From Booklist, Copyright (c) American Library Association. Used with permission.
Review by Library Journal Review

This one-volume reference to Jewish life in America is a monumental undertaking--and a grand accomplishment. Narrative sections on the history of Jews in America since 1585, Judaism, rituals, celebrations, and holidays are followed by extensive surveys of American Jews in the arts, sports, business, science, medicine, and other fields. Each comprehensive thematic essay runs from five to eight pages. Also included are bibliographical references and an alphabetically arranged collection of profiles (ranging from one-half to two pages in length) of major and lesser-known figures in each area--from Joachim Gaunse, who landed on Roanoke Island in 1585, to Rabbi Schneerson, Paul Strand, Lauren Bacall, and some 500 others. A glossary and an index (not seen) are included. Though multivolume references (such as Encyclopedia Judaica, Coronet Bks., 1994) cover more ground, this is the most comprehensive single-volume source available. A wonderful home reference for every Jewish family, this is also an excellent resource for students. Highly recommended for school and public libraries.--Marcia G. Welsh, Guilford Free Lib., CT (c) Copyright 2010. Library Journals LLC, a wholly owned subsidiary of Media Source, Inc. No redistribution permitted.

(c) Copyright Library Journals LLC, a wholly owned subsidiary of Media Source, Inc. No redistribution permitted.
Review by School Library Journal Review

Gr 6 Up-A comprehensive discussion of the history, religious practices, and culture of Jewish people. The book begins with a 36-page chronology. Subsequent chapters deal with aspects of life in the U.S. such as "Rituals, Celebrations, Holidays, and Family Life"; "Business, Labor, and Finance"; and "Music, Dance, and Theater." Each chapter starts with a list of topics to be discussed, followed by a brief overview of the subject. Next come quick biographies of significant people in the field (women are well represented) and/or short essays about a particular facet of the general theme. These well-written articles, though sometimes mildly opinionated, are not always signed. Each chapter concludes with a list for further reading. Throughout the book, sidebars clarify, expand on, or offer anecdotes on the different subjects. Occasional black-and white photographs illustrate the volume. Boldfaced see-also references and a detailed index facilitate access. While there are many books on the Jewish experience, this useful biographical and historical reference tool includes valuable supplementary information for immigration studies and will provide hours of enjoyment to browsers.-Linda Greengrass, Bank Street College Library, New York City (c) Copyright 2010. Library Journals LLC, a wholly owned subsidiary of Media Source, Inc. No redistribution permitted.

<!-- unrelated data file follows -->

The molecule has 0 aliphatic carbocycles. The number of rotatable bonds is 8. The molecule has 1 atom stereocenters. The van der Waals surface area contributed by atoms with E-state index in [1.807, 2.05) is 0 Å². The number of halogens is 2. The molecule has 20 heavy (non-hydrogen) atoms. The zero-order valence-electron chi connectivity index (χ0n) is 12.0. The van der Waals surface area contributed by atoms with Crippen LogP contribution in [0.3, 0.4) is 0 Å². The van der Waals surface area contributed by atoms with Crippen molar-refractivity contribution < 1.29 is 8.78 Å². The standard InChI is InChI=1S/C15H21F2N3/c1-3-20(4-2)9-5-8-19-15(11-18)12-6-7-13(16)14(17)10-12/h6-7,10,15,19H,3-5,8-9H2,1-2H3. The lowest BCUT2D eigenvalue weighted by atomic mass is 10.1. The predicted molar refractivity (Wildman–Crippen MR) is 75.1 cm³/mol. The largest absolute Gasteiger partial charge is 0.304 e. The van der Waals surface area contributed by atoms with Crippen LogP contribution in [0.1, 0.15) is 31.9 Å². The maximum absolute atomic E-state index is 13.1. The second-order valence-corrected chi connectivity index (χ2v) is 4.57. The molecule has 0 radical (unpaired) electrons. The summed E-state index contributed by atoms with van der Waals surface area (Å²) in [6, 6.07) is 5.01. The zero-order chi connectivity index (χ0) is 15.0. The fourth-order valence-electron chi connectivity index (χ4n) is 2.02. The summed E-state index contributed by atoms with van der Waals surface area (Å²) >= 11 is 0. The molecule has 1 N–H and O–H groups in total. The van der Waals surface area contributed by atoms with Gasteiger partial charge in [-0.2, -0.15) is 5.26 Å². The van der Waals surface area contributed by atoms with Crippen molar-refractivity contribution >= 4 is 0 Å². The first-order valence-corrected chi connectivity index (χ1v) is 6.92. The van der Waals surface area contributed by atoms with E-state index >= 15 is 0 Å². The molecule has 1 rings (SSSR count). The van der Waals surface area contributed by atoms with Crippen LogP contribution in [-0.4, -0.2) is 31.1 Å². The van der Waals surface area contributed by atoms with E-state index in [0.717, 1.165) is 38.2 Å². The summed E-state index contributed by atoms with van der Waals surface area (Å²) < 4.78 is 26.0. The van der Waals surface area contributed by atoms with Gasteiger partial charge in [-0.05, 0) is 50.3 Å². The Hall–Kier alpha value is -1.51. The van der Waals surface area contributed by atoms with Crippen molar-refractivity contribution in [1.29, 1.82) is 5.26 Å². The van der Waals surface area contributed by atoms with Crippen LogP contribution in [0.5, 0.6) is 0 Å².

(c) Copyright Library Journals LLC, a wholly owned subsidiary of Media Source, Inc. No redistribution permitted.